Favour Primary School, Bariga, Lagos is one of such schools without fields and playground. The school is enclosed in a two-block of two-storey building each with barely enough space as playground in-between the blocks. The proprietress of the school, who pleaded anonymity, however, agreed that extra-curricular activities are as important as mathematics or English language, and should be treated as a subject in schools.
“It is necessary that every growing child have access to these activities. It is a normal thing for schools to have football field and spaces for other games. It helps the kids to sit down and concentrate. Play is like a subject on its own. It is an integral part of the child’s learning.”
Mr. Moses Ajibade, the games master of the school, says that to develop the psychomotor aspect of his students, he had to personally contact the local government that has a field so that the students could use it on a regular basis. “When I came into the school, I noticed the school didn’t have a field and as a physical and health educationist who knows the importance of it, I had to make efforts to provide one for the students and that is where we also have our inter-house sports. I have discovered in my years of training these students that it helps their social lives, they learn to communicate, share and collaborate with each other. I would advise that sport centres be created for students because they are of immense benefit,” Ajibade stated.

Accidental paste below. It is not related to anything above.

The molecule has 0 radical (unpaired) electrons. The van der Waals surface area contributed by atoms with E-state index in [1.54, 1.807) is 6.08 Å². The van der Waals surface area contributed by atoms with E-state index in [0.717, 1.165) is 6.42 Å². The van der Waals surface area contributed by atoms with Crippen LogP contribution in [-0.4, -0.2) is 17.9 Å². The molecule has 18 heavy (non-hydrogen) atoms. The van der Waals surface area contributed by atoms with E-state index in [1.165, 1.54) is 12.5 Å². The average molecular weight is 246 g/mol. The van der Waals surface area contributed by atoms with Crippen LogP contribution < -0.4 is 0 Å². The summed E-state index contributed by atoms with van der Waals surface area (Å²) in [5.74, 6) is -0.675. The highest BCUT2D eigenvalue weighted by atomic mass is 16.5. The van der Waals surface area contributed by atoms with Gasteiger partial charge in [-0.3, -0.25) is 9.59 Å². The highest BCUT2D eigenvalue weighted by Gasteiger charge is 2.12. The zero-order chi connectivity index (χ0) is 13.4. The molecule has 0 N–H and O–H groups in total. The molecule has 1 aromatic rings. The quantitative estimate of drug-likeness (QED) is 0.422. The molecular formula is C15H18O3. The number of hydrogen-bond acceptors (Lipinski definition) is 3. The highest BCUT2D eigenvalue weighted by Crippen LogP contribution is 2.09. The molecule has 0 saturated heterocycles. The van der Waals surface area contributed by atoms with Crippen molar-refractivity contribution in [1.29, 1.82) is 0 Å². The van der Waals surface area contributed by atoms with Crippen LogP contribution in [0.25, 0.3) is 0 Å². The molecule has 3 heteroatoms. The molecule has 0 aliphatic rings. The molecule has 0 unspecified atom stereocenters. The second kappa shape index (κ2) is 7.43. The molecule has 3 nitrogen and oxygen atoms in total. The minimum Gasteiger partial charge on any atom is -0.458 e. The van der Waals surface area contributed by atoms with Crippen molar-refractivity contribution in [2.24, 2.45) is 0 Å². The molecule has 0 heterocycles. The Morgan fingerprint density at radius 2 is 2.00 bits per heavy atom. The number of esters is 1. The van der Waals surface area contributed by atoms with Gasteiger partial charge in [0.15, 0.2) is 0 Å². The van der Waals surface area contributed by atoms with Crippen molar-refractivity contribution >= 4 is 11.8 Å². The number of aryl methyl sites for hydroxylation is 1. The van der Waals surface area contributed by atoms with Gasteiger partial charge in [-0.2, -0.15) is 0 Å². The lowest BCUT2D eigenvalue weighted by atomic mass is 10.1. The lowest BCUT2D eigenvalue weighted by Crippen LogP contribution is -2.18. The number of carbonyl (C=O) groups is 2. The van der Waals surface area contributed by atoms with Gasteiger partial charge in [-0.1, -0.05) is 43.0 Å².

Scholand Group of Schools, Iju, Lagos, established over ten years ago is another example of a school with inadequate playground and recreational facilities. In fact, the reporter noticed that the entire area is built like a residential quarters. Efforts to speak with the proprietor proved abortive. But a member of staff confessed that the students have little or no time for recreational activities, noting that despite the fact that they encourage students to put on sports wear on Fridays, the school has not held any inter-house sports since inception.
One wonders why parents still take their children and wards to a school that cannot give an all round development to a child. Selewa Oyebode, a mother of a pupil in Scholand has a reason. She had to take her child to the school because it is closer home. “Sometimes, I have to leave my shop late and before then, my daughter’s school would have closed. Her school is very close to the house and so she can easily walk home after school,” she said.